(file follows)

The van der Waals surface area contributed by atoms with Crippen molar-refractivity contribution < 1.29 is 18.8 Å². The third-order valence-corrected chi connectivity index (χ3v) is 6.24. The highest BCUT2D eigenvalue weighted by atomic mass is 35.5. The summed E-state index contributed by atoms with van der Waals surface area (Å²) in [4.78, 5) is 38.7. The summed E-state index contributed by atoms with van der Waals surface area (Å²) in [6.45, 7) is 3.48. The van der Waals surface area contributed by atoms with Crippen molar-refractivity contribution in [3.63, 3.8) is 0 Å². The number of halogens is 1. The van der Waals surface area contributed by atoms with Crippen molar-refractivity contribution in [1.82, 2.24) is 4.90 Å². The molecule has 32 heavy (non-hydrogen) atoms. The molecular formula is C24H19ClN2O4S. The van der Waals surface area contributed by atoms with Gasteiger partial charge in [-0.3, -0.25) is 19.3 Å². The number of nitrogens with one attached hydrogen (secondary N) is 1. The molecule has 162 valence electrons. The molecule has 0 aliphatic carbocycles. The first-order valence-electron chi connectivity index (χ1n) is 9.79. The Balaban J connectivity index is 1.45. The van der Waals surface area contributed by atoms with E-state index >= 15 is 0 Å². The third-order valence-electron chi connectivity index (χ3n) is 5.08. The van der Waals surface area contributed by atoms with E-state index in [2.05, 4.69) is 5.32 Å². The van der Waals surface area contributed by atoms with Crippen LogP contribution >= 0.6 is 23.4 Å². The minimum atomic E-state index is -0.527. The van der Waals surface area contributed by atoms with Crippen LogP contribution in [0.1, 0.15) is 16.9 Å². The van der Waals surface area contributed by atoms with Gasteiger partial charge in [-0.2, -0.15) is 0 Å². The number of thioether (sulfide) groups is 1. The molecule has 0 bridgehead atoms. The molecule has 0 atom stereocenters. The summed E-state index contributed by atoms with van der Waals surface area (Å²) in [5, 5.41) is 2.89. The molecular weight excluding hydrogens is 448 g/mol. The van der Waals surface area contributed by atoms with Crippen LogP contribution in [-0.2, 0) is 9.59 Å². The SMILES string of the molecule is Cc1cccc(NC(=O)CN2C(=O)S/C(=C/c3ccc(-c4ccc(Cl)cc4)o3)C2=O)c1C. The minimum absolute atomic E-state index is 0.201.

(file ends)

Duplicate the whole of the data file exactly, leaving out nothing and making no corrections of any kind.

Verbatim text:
The van der Waals surface area contributed by atoms with Crippen molar-refractivity contribution < 1.29 is 18.8 Å². The third-order valence-corrected chi connectivity index (χ3v) is 6.24. The highest BCUT2D eigenvalue weighted by atomic mass is 35.5. The summed E-state index contributed by atoms with van der Waals surface area (Å²) in [4.78, 5) is 38.7. The summed E-state index contributed by atoms with van der Waals surface area (Å²) in [6.45, 7) is 3.48. The van der Waals surface area contributed by atoms with Crippen molar-refractivity contribution in [3.63, 3.8) is 0 Å². The number of halogens is 1. The van der Waals surface area contributed by atoms with Crippen molar-refractivity contribution in [1.82, 2.24) is 4.90 Å². The molecule has 32 heavy (non-hydrogen) atoms. The molecular formula is C24H19ClN2O4S. The van der Waals surface area contributed by atoms with Gasteiger partial charge in [-0.3, -0.25) is 19.3 Å². The number of nitrogens with one attached hydrogen (secondary N) is 1. The molecule has 162 valence electrons. The molecule has 0 aliphatic carbocycles. The first-order valence-electron chi connectivity index (χ1n) is 9.79. The Balaban J connectivity index is 1.45. The van der Waals surface area contributed by atoms with E-state index >= 15 is 0 Å². The third-order valence-electron chi connectivity index (χ3n) is 5.08. The van der Waals surface area contributed by atoms with E-state index in [2.05, 4.69) is 5.32 Å². The van der Waals surface area contributed by atoms with Crippen LogP contribution >= 0.6 is 23.4 Å². The minimum atomic E-state index is -0.527. The van der Waals surface area contributed by atoms with Crippen LogP contribution in [0.1, 0.15) is 16.9 Å². The van der Waals surface area contributed by atoms with Gasteiger partial charge in [-0.2, -0.15) is 0 Å². The number of thioether (sulfide) groups is 1. The molecule has 0 bridgehead atoms. The molecule has 0 atom stereocenters. The summed E-state index contributed by atoms with van der Waals surface area (Å²) in [5, 5.41) is 2.89. The molecular weight excluding hydrogens is 448 g/mol. The van der Waals surface area contributed by atoms with Crippen LogP contribution in [-0.2, 0) is 9.59 Å². The SMILES string of the molecule is Cc1cccc(NC(=O)CN2C(=O)S/C(=C/c3ccc(-c4ccc(Cl)cc4)o3)C2=O)c1C. The minimum absolute atomic E-state index is 0.201.